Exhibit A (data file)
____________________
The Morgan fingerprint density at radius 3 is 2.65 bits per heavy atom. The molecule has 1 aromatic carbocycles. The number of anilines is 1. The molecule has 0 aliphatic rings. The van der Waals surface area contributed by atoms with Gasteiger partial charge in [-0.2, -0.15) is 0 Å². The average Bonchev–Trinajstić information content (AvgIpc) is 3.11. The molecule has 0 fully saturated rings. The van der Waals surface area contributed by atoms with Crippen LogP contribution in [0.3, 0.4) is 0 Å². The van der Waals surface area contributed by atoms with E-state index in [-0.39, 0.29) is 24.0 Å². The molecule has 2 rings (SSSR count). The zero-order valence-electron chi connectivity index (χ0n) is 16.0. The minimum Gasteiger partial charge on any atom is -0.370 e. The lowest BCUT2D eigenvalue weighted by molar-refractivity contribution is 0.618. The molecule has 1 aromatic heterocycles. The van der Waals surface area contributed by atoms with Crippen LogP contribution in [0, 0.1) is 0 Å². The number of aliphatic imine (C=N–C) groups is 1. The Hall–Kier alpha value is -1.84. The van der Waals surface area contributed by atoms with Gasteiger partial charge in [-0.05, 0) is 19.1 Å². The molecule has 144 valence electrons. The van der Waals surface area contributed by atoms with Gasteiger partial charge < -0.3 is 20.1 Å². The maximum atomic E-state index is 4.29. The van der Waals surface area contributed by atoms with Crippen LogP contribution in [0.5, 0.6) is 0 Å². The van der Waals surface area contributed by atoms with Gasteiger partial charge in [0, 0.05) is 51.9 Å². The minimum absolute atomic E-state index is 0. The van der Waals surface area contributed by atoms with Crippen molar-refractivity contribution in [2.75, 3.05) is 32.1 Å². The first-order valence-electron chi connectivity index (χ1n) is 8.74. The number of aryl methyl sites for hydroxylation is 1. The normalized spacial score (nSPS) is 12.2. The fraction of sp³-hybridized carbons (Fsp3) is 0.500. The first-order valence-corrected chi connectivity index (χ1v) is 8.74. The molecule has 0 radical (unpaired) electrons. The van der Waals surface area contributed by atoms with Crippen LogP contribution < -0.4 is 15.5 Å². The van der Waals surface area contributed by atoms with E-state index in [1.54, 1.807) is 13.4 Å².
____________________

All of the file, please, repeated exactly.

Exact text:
The Morgan fingerprint density at radius 3 is 2.65 bits per heavy atom. The molecule has 1 aromatic carbocycles. The number of anilines is 1. The molecule has 0 aliphatic rings. The van der Waals surface area contributed by atoms with Gasteiger partial charge in [-0.2, -0.15) is 0 Å². The average Bonchev–Trinajstić information content (AvgIpc) is 3.11. The molecule has 0 fully saturated rings. The van der Waals surface area contributed by atoms with Crippen LogP contribution in [0.3, 0.4) is 0 Å². The van der Waals surface area contributed by atoms with E-state index in [-0.39, 0.29) is 24.0 Å². The molecule has 2 rings (SSSR count). The zero-order valence-electron chi connectivity index (χ0n) is 16.0. The minimum Gasteiger partial charge on any atom is -0.370 e. The lowest BCUT2D eigenvalue weighted by molar-refractivity contribution is 0.618. The molecule has 1 aromatic heterocycles. The van der Waals surface area contributed by atoms with Crippen LogP contribution in [0, 0.1) is 0 Å². The number of aliphatic imine (C=N–C) groups is 1. The Hall–Kier alpha value is -1.84. The van der Waals surface area contributed by atoms with Gasteiger partial charge in [-0.05, 0) is 19.1 Å². The molecule has 144 valence electrons. The van der Waals surface area contributed by atoms with Gasteiger partial charge < -0.3 is 20.1 Å². The maximum atomic E-state index is 4.29. The van der Waals surface area contributed by atoms with Crippen LogP contribution in [0.5, 0.6) is 0 Å². The van der Waals surface area contributed by atoms with Gasteiger partial charge in [0, 0.05) is 51.9 Å². The minimum absolute atomic E-state index is 0. The van der Waals surface area contributed by atoms with Crippen molar-refractivity contribution in [2.75, 3.05) is 32.1 Å². The first-order valence-electron chi connectivity index (χ1n) is 8.74. The number of aryl methyl sites for hydroxylation is 1. The normalized spacial score (nSPS) is 12.2. The fraction of sp³-hybridized carbons (Fsp3) is 0.500. The first-order valence-corrected chi connectivity index (χ1v) is 8.74. The molecule has 0 radical (unpaired) electrons. The van der Waals surface area contributed by atoms with Crippen LogP contribution < -0.4 is 15.5 Å². The van der Waals surface area contributed by atoms with E-state index in [1.54, 1.807) is 13.4 Å².